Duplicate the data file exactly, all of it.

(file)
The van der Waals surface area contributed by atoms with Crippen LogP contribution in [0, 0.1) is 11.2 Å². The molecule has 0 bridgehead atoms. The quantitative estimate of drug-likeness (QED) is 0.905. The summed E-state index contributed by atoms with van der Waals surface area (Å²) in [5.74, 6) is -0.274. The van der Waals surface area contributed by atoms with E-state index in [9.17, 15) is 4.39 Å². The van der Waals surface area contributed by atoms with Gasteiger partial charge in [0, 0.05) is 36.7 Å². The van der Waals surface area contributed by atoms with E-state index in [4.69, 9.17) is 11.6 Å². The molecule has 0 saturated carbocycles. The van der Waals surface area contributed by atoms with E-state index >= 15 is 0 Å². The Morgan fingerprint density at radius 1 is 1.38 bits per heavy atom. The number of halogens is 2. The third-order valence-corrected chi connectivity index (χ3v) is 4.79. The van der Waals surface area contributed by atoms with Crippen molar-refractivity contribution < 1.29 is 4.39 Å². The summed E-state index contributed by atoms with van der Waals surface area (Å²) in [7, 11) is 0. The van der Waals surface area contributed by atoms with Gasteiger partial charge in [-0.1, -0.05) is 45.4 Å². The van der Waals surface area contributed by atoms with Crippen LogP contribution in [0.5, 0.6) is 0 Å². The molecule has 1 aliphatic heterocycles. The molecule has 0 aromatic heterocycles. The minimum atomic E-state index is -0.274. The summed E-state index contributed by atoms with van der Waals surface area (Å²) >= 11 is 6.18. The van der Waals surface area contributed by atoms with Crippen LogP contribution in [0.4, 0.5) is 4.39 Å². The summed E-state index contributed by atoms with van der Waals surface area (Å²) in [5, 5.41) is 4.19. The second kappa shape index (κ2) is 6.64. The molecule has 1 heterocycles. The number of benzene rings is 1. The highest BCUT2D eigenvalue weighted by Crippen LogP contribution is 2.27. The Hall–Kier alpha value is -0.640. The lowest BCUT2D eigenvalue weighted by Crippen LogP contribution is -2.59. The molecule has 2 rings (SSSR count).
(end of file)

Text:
The van der Waals surface area contributed by atoms with Crippen LogP contribution in [0, 0.1) is 11.2 Å². The molecule has 0 bridgehead atoms. The quantitative estimate of drug-likeness (QED) is 0.905. The summed E-state index contributed by atoms with van der Waals surface area (Å²) in [5.74, 6) is -0.274. The van der Waals surface area contributed by atoms with E-state index in [9.17, 15) is 4.39 Å². The van der Waals surface area contributed by atoms with Gasteiger partial charge in [0, 0.05) is 36.7 Å². The van der Waals surface area contributed by atoms with E-state index in [4.69, 9.17) is 11.6 Å². The molecule has 0 saturated carbocycles. The van der Waals surface area contributed by atoms with E-state index >= 15 is 0 Å². The Morgan fingerprint density at radius 1 is 1.38 bits per heavy atom. The number of halogens is 2. The third-order valence-corrected chi connectivity index (χ3v) is 4.79. The van der Waals surface area contributed by atoms with Crippen molar-refractivity contribution < 1.29 is 4.39 Å². The summed E-state index contributed by atoms with van der Waals surface area (Å²) in [7, 11) is 0. The van der Waals surface area contributed by atoms with Gasteiger partial charge in [-0.1, -0.05) is 45.4 Å². The van der Waals surface area contributed by atoms with Crippen LogP contribution in [0.5, 0.6) is 0 Å². The molecule has 1 aliphatic heterocycles. The molecule has 0 aromatic heterocycles. The minimum atomic E-state index is -0.274. The summed E-state index contributed by atoms with van der Waals surface area (Å²) >= 11 is 6.18. The van der Waals surface area contributed by atoms with Crippen LogP contribution in [0.4, 0.5) is 4.39 Å². The summed E-state index contributed by atoms with van der Waals surface area (Å²) in [5, 5.41) is 4.19. The second kappa shape index (κ2) is 6.64. The molecule has 1 heterocycles. The number of benzene rings is 1. The highest BCUT2D eigenvalue weighted by Crippen LogP contribution is 2.27. The Hall–Kier alpha value is -0.640. The lowest BCUT2D eigenvalue weighted by Crippen LogP contribution is -2.59. The molecule has 2 rings (SSSR count).